The waking forest has secrets. To Rhea, it appears like a mirage, dark and dense, at the very edge of her backyard. But when she reaches out to touch it, the forest vanishes. She’s desperate to know more—until she finds a peculiar boy who offers to reveal its secrets. If she plays a game.
To the Witch, the forest is her home, where she sits on her throne of carved bone, waiting for dreaming children to beg her to grant their wishes. One night, a mysterious visitor arrives and asks her what she wishes for, but the Witch sends him away. And then the uninvited guest returns.
The strangers are just the beginning. Something is stirring in the forest, and when Rhea’s and the Witch’s paths collide, a truth more treacherous and deadly than either could ever imagine surfaces. But how much are they willing to risk to survive?
With a description that reads nearly like a fairy tale and a magical cover, do I really need to explain why I wanted to read this book?
The writing is lush, beautiful, and velvety, with imagery that will transport you to another place. Some lines I re-read several times because of the way the author weaves words together. There are basically three stories in this book, and the chapters alternate. Somewhere around the middle or so, it’s revealed how they’re connected. Rhea and her family are adorable and quirky, and the Darkness in the attic is spine-tingling and alluring. It’s a nice touch.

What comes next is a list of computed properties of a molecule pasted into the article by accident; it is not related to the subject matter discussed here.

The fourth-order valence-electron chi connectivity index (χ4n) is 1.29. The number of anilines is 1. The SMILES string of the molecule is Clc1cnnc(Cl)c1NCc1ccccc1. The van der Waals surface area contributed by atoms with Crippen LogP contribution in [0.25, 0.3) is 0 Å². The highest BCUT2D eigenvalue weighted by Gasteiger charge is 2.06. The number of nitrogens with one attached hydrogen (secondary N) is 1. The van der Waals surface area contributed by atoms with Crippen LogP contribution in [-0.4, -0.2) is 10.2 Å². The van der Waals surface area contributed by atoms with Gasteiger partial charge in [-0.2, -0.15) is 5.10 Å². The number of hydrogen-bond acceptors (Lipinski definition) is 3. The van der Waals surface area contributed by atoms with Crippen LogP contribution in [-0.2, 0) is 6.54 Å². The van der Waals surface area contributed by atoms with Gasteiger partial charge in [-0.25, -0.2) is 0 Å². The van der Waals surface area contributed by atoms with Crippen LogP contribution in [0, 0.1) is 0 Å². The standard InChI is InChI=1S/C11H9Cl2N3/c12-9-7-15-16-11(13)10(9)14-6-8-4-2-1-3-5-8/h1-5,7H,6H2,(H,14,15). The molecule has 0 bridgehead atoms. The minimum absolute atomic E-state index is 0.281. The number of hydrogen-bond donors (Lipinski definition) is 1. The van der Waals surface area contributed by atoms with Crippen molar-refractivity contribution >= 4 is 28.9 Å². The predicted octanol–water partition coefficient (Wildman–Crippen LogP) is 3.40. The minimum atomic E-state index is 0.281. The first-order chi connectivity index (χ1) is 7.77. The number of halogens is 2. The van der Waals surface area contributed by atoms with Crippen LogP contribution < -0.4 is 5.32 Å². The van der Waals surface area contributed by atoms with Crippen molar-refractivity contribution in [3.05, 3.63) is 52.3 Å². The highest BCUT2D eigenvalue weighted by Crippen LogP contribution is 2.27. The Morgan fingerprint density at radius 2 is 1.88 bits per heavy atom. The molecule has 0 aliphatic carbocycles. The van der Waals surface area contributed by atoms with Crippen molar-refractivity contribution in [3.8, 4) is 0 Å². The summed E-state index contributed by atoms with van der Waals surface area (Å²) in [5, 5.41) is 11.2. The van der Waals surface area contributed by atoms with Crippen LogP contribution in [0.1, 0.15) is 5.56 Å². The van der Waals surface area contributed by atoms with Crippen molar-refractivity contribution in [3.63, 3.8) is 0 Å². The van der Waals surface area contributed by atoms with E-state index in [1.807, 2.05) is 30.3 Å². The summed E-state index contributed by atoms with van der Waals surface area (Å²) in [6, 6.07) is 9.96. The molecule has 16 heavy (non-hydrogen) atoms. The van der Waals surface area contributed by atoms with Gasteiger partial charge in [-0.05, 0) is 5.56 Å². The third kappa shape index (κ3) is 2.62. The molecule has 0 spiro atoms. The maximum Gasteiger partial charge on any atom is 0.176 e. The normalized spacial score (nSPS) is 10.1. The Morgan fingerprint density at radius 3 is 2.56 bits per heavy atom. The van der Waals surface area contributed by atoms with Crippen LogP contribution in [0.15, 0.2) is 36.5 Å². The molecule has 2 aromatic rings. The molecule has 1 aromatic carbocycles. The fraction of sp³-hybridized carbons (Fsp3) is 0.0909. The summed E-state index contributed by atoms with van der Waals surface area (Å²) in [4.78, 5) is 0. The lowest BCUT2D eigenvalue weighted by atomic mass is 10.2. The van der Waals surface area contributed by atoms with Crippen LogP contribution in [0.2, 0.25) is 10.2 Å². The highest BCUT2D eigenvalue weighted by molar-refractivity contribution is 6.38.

With the first half of the book, I was all in and just wanted to find a secluded corner with no interruptions. And then I got to the second half, and it lost me. It has the feel of a fairy tale, but I felt untethered, and unsure of what was real in the story. Even the dialogue was off, sounding more juvenile, and I found myself skimming the pages instead of savoring them as I had in the first half of the book.
Many other reviewers loved the dreamy, storybook feel of this novel, but I need to feel more grounded in my reading, with a better grasp of the plot. Even though it turned out not to be for me, I’d still recommend this book because of the extraordinary writing, and I wouldn’t hesitate to read another novel by this author in the future.
Thanks to NetGalley and the publisher for the ARC.